A Model World

Seeing the Miniature (Or is it?)

‘What is true of photographs is true of the world seen photographically’ (Sontag, 1977, p.79)
Marco Pece (2009) Mona Lisa

 

This session aims to introduce participants to the idea of the photograph as a constructed world of the real. Using miniature models, participants will explore the veracity of the photograph (or not), as well as specifically practicing thier technical skills in construction, story-telling, lighting and depth of field.

‘Photography can lie as to the meaning of a thing but never to its existence’ (Barthes, 1980, p.89)

This Session could be run in conjunction with:

Aims & Outcomes:

  • For participants to explore the construction of scenes using miniature models and backdrops.
  • For participants to consider the reality of the photograph (or not) and practice lighting, and depth of field.
  • For participants to conduct in depth research on the work of Hiroshi Sugimoto and apply these ideas to thier practice.
  • Participant Outcome: 3 (edited) final 6×4 digital prints

Research: the work of hiroshi sugimoto:

When I first arrived in New York in 1974, I visited many of the city’s tourist sites, one of which was the the American Museum of Natural History. I made a curious discovery while looking at the exhibition of animal dioramas: the stuffed animals positioned before painted backdrops looked utterly fake, yet by taking a quick peek with one eye closed, all perspective vanished,and suddenly they looked very real. I had found a way to see the world as a camera does. However fake the subject, once photographed, it’s as good as real. (Sugimoto, 2019)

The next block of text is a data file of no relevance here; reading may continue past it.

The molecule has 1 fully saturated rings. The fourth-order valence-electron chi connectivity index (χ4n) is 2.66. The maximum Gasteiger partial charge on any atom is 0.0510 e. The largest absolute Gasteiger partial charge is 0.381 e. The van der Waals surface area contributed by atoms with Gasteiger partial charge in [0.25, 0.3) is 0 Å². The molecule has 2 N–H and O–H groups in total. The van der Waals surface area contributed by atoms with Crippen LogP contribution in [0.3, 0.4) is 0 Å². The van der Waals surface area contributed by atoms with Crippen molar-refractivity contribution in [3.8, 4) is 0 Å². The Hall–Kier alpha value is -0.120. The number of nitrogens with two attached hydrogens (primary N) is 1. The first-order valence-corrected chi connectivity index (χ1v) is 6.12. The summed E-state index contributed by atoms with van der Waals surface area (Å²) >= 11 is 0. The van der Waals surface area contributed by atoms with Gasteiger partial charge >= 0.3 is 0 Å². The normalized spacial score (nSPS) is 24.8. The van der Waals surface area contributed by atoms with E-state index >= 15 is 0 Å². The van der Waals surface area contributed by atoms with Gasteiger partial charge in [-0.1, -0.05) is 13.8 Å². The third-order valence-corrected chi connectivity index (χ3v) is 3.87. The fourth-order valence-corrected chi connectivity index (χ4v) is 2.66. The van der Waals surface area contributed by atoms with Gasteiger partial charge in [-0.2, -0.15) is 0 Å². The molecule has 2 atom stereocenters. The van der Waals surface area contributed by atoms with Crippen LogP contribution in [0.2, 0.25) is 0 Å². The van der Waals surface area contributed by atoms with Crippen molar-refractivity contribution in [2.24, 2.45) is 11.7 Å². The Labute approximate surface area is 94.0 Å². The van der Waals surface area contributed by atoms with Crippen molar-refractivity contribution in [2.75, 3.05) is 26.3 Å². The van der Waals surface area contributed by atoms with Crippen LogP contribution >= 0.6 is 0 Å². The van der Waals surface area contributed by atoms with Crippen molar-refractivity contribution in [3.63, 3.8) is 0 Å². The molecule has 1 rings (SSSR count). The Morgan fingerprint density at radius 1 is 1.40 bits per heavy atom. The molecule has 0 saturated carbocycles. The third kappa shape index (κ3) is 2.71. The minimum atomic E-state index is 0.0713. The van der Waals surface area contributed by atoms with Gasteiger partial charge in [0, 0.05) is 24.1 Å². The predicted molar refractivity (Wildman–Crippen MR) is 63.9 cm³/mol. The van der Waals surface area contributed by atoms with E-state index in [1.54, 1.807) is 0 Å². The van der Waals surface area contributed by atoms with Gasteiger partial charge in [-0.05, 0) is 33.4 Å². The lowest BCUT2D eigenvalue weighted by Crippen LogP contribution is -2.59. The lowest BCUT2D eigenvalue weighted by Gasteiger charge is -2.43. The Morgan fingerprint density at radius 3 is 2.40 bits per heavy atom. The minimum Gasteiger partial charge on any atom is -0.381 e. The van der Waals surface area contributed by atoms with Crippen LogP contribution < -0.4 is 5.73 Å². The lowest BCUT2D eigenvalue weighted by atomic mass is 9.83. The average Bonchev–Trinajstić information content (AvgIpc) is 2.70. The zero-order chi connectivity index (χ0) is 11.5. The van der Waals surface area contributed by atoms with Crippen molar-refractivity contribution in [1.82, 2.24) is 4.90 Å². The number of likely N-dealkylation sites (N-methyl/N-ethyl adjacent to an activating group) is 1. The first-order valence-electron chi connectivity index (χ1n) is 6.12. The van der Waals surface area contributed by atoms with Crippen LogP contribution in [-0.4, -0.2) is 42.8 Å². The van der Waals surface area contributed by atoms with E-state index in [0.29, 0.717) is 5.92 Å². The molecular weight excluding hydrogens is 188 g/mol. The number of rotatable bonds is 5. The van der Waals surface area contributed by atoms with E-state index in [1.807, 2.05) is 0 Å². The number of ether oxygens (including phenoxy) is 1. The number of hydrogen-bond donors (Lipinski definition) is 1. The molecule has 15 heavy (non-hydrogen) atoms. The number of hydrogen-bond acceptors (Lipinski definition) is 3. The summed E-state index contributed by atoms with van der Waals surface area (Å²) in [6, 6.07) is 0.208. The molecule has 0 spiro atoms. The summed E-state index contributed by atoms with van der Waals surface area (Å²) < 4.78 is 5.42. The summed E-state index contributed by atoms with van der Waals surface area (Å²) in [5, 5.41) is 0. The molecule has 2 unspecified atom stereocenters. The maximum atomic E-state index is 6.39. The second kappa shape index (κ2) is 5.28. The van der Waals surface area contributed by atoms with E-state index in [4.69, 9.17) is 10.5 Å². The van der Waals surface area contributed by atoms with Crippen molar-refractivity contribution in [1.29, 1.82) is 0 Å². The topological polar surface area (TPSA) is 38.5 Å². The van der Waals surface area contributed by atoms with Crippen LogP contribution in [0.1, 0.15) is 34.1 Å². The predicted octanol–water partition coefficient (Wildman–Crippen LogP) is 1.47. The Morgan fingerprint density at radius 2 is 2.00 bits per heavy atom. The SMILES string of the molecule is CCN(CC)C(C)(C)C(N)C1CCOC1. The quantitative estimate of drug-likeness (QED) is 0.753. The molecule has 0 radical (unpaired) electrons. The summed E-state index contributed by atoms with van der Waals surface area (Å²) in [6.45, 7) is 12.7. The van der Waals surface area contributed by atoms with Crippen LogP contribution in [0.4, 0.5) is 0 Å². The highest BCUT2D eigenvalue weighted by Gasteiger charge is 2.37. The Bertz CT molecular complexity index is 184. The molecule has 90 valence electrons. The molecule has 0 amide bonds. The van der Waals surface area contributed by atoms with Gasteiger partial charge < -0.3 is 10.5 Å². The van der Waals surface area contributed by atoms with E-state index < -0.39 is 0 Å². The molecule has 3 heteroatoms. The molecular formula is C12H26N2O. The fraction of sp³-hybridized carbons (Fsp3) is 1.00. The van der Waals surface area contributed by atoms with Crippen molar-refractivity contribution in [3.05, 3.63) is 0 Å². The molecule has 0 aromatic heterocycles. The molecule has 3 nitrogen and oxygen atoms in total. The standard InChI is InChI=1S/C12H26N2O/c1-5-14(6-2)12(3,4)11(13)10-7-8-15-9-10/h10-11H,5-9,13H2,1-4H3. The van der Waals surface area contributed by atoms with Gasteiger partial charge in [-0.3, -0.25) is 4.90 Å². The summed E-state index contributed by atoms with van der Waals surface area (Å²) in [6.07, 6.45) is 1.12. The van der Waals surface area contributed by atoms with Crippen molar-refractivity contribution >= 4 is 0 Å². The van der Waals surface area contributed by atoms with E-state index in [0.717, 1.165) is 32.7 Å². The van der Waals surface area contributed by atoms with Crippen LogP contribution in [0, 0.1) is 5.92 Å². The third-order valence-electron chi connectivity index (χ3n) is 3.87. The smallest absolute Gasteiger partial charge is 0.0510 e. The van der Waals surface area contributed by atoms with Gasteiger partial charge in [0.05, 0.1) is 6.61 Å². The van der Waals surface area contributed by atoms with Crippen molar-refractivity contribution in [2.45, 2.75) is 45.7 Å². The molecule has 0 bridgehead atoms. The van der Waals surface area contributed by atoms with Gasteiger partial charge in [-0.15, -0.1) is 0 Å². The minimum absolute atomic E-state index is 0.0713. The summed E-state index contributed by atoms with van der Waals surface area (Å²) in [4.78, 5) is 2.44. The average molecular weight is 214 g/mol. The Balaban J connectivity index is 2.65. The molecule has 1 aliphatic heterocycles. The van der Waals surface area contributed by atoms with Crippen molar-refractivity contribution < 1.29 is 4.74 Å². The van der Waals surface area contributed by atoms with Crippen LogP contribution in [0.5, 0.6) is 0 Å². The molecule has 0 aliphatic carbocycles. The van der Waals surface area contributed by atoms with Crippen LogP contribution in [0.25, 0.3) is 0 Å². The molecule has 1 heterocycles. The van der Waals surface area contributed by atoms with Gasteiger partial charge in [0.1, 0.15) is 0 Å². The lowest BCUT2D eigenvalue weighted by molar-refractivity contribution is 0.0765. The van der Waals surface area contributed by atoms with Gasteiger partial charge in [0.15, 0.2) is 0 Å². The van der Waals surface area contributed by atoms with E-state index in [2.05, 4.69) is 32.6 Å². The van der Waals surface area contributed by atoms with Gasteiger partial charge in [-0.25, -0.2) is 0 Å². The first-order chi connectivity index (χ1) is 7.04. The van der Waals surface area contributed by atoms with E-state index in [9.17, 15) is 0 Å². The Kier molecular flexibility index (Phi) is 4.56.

You Will Need:

  • Digital cameras for all participants (and appropriate memory cards) *This session can also be run using Camera phones or Lumix cameras
  • Card readers
  • Access to computers (or laptops)
  • A selection of miniature models and material to make backdrops / dioramas
  • Consider also environmental scenes you could use: puddles / grass / stones / concrete / sand as well as buildings / landscapes / road scenes / bus stops etc to explore depth of field.
  • Flash-guns, lamps (or tin foil) to demonstrate lighting ideas
  • An introductory brief & Presentation (below) for participants to outline the ideas and provide examples
  • Prepared demonstrations on using apertures to effect the depth of field and using flash / reflected light
  • A booked room to critique participants work (either via a projector or via print)
  • Blue tack to pin the work
  • Costings and Risk Assessments

Presentation ideas: A (small) model world

Preparation Work:

  • Ask participants to read Karol Sienkiewicz (2010) ‘Lego Concentration Camp / Lego. Obóz koncentracyjny’ in Culture.Pl (March 2015) available here
  • Ask participants to watch Thomas Demand (2008) ‘Presidency’ from TateShots available here
  • Ask participants to independently research the work of Hiroshi Sugimoto
  • Ask participants if they have thier own digital cameras and cards
  • Make sure you have access to computers
  • Make sure there are enough team members to support participants (never assume thier prior knowledge)
  • Decide whether you will project the work or print it.
  • If you are printing it (6×4) make sure the Photo Lab are aware and be aware of timekeeping so they have space to print the work.
  • *If you are running this session off campus, make sure there is access to printers or projectors
James Casebere (1994) Asylum

Suggested Session Outline:

 

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